There aren't a lot of NSAA papers; the recommended substitutes and extra prep work aren't going to be surprising (I'd point at the senior maths kangaroo, the PAT, the ENGAA, the TMUA, the MCQ parts of the MAT, the Physics/ Chemistry Olympiads (mainly earlier rounds for the NSAA and then later rounds for the interview itself)). Basically; anything that is usually quite pressured in terms of time management, anything that heavily bases itself on GCSE and year 12 science/ maths knowledge. You can never do too much practice
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Interea
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(Original post by vyper47)
Greetings,

I casually attempted a past NSAA paper (2018) yesterday, and, well, weird things happened.

I answered the math section all correct, and almost a perfect section II (attempted both the chem questions)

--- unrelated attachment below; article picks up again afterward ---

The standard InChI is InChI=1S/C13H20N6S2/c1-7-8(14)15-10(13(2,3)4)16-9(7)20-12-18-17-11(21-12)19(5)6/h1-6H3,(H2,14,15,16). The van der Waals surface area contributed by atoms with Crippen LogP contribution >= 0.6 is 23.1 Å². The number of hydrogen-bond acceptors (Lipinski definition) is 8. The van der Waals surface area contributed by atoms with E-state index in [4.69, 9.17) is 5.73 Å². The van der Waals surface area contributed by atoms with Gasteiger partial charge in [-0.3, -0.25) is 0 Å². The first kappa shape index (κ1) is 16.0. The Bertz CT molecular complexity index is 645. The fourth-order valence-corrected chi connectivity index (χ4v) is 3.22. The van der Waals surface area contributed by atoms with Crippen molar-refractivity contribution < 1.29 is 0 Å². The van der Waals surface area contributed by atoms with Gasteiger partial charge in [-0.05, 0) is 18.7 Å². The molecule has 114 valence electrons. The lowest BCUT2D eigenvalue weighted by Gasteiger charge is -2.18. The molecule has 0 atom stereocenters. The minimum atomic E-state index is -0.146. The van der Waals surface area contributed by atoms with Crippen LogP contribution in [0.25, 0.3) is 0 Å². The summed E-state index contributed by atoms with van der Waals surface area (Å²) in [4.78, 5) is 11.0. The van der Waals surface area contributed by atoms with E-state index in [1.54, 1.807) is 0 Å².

I'm not trying to brag or something, but why and how? Did I very much overestimate the NSAA, or is it a trick? Maybe I'm scoring fine now, but will get screwed in the actual test?

What's going on exactly?

Well, apart from that, what would be your advice on preparing for the NSAA?

Thanks, good people of TSR!!
If I remember correctly from another thread you're sitting your A levels in this October series, right? If so, you've already covered nearly an extra year of content more than is expected at the point you sit NSAA, so I'm not surprised if it seems a little easier than you expected!
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vyper47
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(Original post by Interea)
If I remember correctly from another thread you're sitting your A levels in this October series, right? If so, you've already covered nearly an extra year of content more than is expected at the point you sit NSAA, so I'm not surprised if it seems a little easier than you expected!
You're right there. There was this lattice energy question in a chemistry section (not taught in AS) - it wholly introduced the concept in one page and set problems in the next page - I already knew what it was. This is a good reason!
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vyper47
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(Original post by R T)
I'd make sure any practice and preparation is done under time pressure, since a significant part of these assessments is the fact that you're usually quite rushed to finish in time.